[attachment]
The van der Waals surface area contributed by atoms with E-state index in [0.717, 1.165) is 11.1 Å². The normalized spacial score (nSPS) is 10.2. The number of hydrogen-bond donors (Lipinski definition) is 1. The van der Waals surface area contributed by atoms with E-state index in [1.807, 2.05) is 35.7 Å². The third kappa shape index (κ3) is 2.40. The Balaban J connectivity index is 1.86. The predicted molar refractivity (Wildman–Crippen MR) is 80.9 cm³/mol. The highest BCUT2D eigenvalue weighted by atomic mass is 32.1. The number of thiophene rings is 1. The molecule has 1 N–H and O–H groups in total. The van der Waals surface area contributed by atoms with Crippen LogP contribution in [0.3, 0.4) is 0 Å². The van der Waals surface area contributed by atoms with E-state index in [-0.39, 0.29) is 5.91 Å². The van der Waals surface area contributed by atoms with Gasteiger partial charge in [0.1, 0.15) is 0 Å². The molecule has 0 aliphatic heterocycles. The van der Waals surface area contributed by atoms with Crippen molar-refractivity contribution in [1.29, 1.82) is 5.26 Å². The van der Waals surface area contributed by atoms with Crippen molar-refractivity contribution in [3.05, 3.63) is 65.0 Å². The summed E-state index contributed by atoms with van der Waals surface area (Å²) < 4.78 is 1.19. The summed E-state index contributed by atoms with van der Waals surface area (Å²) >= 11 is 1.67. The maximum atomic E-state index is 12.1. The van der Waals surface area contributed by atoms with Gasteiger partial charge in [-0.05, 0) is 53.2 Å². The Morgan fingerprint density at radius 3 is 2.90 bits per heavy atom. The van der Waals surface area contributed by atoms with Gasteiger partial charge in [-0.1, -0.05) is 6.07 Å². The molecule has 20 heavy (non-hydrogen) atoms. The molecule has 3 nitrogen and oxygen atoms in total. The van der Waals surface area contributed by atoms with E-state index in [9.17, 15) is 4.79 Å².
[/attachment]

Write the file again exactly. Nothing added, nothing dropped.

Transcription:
The van der Waals surface area contributed by atoms with E-state index in [0.717, 1.165) is 11.1 Å². The normalized spacial score (nSPS) is 10.2. The number of hydrogen-bond donors (Lipinski definition) is 1. The van der Waals surface area contributed by atoms with E-state index in [1.807, 2.05) is 35.7 Å². The third kappa shape index (κ3) is 2.40. The Balaban J connectivity index is 1.86. The predicted molar refractivity (Wildman–Crippen MR) is 80.9 cm³/mol. The highest BCUT2D eigenvalue weighted by atomic mass is 32.1. The number of thiophene rings is 1. The molecule has 1 N–H and O–H groups in total. The van der Waals surface area contributed by atoms with Crippen LogP contribution in [0.3, 0.4) is 0 Å². The van der Waals surface area contributed by atoms with E-state index in [-0.39, 0.29) is 5.91 Å². The van der Waals surface area contributed by atoms with Gasteiger partial charge in [0.1, 0.15) is 0 Å². The molecule has 0 aliphatic heterocycles. The van der Waals surface area contributed by atoms with Crippen molar-refractivity contribution in [1.29, 1.82) is 5.26 Å². The van der Waals surface area contributed by atoms with Crippen molar-refractivity contribution in [3.05, 3.63) is 65.0 Å². The summed E-state index contributed by atoms with van der Waals surface area (Å²) < 4.78 is 1.19. The summed E-state index contributed by atoms with van der Waals surface area (Å²) >= 11 is 1.67. The maximum atomic E-state index is 12.1. The van der Waals surface area contributed by atoms with Gasteiger partial charge in [-0.05, 0) is 53.2 Å². The Morgan fingerprint density at radius 3 is 2.90 bits per heavy atom. The van der Waals surface area contributed by atoms with Gasteiger partial charge in [-0.1, -0.05) is 6.07 Å². The molecule has 20 heavy (non-hydrogen) atoms. The molecule has 3 nitrogen and oxygen atoms in total. The van der Waals surface area contributed by atoms with E-state index in [9.17, 15) is 4.79 Å².